Each year from mid-November until Christmas Eve, Christkindlmarket allows visitors to experience authentic German traditions without having to travel any farther than the city of Chicago.
Modeled after the Christkindlesmarkt in Nuremberg, Chicago’s Christmas market sister city, the Christkindlmarket in Chicago is the largest open-air holiday market in the US. And it’s also the most authentic.
The market now has over 50 vendors, and more than half of them are actually flown in from Germany. I loved being able to shop around at each vendor while listening to the workers communicate with each other in only German– I almost forgot I was in Chicago!
Not only are many of the vendors from Germany, but the official Christkind from Nuremberg, a young women chosen every two years in a pageant of sorts, also makes the flight to grace the city with her presence for the duration of the market.
The Christkindlmarket in Chicago really is the closest thing to a traditional German Christmas market in all of the US.
It’s no wonder the market sees huge draws of visitors, as over one million people pass through the market yearly. Often you’ll spot tour buses parked around the corner bringing in visitors from as far as Florida and even Canada.
Because of this, I highly recommend visiting on a weekday if possible. We visited on a Thursday evening and it was still packed with people.
Red-and-white striped wooden stalls fill Daley Plaza enticing visitors to buy handcrafted German products like Black Forest cuckoo clocks, beer steins, and ornaments galore. We enjoyed walking from stall to stall finding cute trinkets, as well as traditional market staples like gingerbread, beeswax candles, and Weihnachtspyramides.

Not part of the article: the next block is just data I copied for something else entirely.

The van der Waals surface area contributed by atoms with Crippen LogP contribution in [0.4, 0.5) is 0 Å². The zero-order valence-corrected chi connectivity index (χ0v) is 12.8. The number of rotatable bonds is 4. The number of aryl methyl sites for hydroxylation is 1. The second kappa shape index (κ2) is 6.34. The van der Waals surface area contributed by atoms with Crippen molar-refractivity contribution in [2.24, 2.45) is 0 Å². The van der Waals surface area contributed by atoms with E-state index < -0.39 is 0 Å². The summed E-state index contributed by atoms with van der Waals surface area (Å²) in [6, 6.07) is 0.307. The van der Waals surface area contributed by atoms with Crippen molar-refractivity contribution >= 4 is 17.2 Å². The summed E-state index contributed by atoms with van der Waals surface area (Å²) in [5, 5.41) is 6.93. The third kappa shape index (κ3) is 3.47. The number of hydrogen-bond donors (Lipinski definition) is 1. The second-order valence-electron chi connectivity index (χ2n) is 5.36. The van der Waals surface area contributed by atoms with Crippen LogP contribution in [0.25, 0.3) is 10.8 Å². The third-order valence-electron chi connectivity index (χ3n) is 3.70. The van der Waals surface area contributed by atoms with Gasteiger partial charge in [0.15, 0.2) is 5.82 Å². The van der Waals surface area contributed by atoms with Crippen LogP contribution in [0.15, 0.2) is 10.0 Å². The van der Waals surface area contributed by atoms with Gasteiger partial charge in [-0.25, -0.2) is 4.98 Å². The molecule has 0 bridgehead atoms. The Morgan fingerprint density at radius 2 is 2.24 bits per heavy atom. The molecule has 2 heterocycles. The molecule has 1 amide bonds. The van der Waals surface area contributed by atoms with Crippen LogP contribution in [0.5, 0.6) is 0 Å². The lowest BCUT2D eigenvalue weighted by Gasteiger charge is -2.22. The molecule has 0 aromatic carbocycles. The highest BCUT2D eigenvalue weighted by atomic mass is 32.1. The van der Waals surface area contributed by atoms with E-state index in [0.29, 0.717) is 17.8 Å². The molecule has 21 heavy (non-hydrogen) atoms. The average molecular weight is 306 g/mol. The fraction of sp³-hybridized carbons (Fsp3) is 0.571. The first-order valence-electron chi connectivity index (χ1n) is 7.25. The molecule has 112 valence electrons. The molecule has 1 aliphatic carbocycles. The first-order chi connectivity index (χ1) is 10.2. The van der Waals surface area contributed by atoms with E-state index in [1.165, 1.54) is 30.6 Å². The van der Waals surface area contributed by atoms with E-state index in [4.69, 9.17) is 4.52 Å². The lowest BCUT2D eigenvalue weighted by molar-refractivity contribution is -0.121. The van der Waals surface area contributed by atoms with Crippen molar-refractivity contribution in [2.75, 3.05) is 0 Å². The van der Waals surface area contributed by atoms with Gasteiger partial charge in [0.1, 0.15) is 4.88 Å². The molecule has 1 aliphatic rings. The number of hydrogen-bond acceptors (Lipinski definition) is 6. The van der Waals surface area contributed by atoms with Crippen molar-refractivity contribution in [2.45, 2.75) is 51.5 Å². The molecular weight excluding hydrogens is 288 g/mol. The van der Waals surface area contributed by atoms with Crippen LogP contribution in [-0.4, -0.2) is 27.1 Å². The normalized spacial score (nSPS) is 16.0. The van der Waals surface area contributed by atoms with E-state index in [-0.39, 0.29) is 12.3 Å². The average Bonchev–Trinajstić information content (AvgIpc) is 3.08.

We couldn’t take the cold for too long, since it is Chicago after all and winter can be pretty brutal here. But guests can also take advantage of the warming tent or the Grand Timber House, which is a great place to sit down and enjoy some delicious food.
I personally recommend walking around while sipping on some German glühwein to keep warm. Unlike other Christmas markets in the US, such as the famous market in NYC’s Union Square, alcohol is served here making it a fun atmosphere for hanging out with friends.
Even if you’re not a fan of spiced wine, they also serve a variety of beer to perfectly complement that bratwurst and kraut.
Of course we went with the more traditional glühwein in our cute souvenir cup– which only costs $1 more. And if you’re interested in getting the mug, you’d better go sooner than later as the official mug always sells out.
Although we originally had only planned to grab a few snacks before heading to dinner at one of Chicago’s many delicious eateries, the smell of German sausages in the air quickly persuaded us otherwise.
Before we knew it, we had ordered a variety of delicious German fare to split between the two of us. There were almost too many options to choose from as there were still many items we wish we could’ve tried– maybe a second visit is in order!
I had to get my personal childhood favorite, potato pancakes, while Johnny tried their leberkäse with German potato salad. For dessert we shared some small fried donuts, or schmalzkuchen, which tasted more like funnel cake in donut hole form.
I have to say, I didn’t have high expectations for the food, but everything was honestly really good. I guess that’s why we ended up having our whole dinner there after buying some snacks. German Grill Company, LLC quickly became one of our favorite stalls!
Once we were stuffed we took one last lap around the vendors while listening to Christmas carolers singing songs in German. By now the sun had completely set, leaving us with only the glow of the twinkling lights strung upon each stall as our main source of light.
Although we had planned to only stop by the market for maybe thirty minutes or so, we ended up spending just short of two hours there! It was certainly easy to get wrapped up in the Old World atmosphere.
Saying danke schön to the final vendor we encountered, we left the Christkindlmarket in Chicago feeling full both in appetite and in spirit.